Race was specifically mentioned as 'partly' responsible, not the sole reason for political polarisation evident in the US.

Republicans' self-declared job-one is to make Obama a one-term president. He is somehow 'alien', not US-born, not a Christian and now Romney claims he promotes anti-religion as a secularist.

Fragile planet

A majority of those vehemently opposed to what they call 'Obamacare', always, when asked about specific elements of the Affordable Healthcare Act, express strong support for them. The right wing propaganda machine consistently tells lies about policies Obama espouses and the media often allows these to go unchallenged.

Falsehood guides much of the opinions and misguided self-interest of a big swathe of the US population. Were it not for the fact that the US packs so much global power and influence, they could keep their M-16s, concealed guns with 30-round clips and take them to the mall. That would be their business only. But we all live on one fragile planet.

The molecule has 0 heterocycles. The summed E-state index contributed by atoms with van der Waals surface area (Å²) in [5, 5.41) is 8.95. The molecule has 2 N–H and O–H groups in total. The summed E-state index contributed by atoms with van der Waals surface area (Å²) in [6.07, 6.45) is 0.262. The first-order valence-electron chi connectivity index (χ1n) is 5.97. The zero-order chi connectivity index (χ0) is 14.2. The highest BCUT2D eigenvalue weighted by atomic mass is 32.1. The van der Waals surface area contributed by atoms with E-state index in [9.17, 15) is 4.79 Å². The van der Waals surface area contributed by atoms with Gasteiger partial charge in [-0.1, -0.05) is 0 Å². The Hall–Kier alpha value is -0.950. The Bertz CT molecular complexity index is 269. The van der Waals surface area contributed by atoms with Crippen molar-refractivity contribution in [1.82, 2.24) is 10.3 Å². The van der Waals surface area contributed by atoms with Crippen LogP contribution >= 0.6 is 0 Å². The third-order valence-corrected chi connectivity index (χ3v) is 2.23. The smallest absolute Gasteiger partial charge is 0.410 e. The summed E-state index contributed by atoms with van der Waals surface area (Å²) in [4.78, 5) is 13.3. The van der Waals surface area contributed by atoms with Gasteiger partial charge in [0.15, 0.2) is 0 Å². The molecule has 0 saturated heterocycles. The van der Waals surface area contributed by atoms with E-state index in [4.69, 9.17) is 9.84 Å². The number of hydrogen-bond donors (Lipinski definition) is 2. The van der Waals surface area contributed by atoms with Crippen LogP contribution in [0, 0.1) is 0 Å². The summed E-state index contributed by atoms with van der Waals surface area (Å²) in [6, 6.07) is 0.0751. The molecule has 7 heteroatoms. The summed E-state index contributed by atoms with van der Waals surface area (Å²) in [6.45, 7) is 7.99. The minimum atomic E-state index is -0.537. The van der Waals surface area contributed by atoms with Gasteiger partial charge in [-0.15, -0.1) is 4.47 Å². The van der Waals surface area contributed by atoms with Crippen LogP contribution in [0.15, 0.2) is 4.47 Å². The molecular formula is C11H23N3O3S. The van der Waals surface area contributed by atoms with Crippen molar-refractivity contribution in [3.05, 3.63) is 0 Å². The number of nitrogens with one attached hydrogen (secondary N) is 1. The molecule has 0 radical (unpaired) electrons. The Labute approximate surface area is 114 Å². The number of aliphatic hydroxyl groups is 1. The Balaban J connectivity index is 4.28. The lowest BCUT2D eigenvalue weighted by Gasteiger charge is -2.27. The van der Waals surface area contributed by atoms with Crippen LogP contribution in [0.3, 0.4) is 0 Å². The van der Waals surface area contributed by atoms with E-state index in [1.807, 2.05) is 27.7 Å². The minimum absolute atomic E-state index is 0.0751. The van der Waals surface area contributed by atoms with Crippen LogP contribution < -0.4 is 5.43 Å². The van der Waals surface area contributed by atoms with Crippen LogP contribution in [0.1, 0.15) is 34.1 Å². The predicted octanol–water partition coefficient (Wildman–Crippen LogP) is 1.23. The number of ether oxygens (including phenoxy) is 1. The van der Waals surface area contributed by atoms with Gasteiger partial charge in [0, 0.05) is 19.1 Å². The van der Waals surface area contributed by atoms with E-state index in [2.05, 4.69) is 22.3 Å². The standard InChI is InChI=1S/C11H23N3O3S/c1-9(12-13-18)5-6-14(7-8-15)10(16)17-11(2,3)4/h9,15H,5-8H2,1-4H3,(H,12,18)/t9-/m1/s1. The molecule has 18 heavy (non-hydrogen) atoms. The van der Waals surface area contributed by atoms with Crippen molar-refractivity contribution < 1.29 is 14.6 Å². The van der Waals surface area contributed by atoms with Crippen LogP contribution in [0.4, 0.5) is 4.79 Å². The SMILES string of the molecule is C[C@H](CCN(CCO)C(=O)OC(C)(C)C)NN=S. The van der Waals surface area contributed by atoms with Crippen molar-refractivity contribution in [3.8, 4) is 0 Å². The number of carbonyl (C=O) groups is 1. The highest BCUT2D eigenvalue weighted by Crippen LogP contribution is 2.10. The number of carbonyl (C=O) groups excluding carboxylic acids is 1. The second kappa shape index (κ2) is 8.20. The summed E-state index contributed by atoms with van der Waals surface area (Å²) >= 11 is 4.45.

Jamaicarev cannot have informed him/herself of the countless episodes of President Obama offering compromise to Republicans only to be rebuffed. The health insurance mandate began as a Republican idea, established and promoted during the Clinton administration. Today they call it unconstitutional, comparing it to being forced to buy broccoli.

Justice Scalia takes this political talking point into questioning during the US Supreme Court's oral argument. Does the Emperor need some clothes?

Wilberne Persaud is author of 'Jamaica Meltdown: Indigenous Financial Sector Crash 1996'. Email: wilbe65@yahoo.com.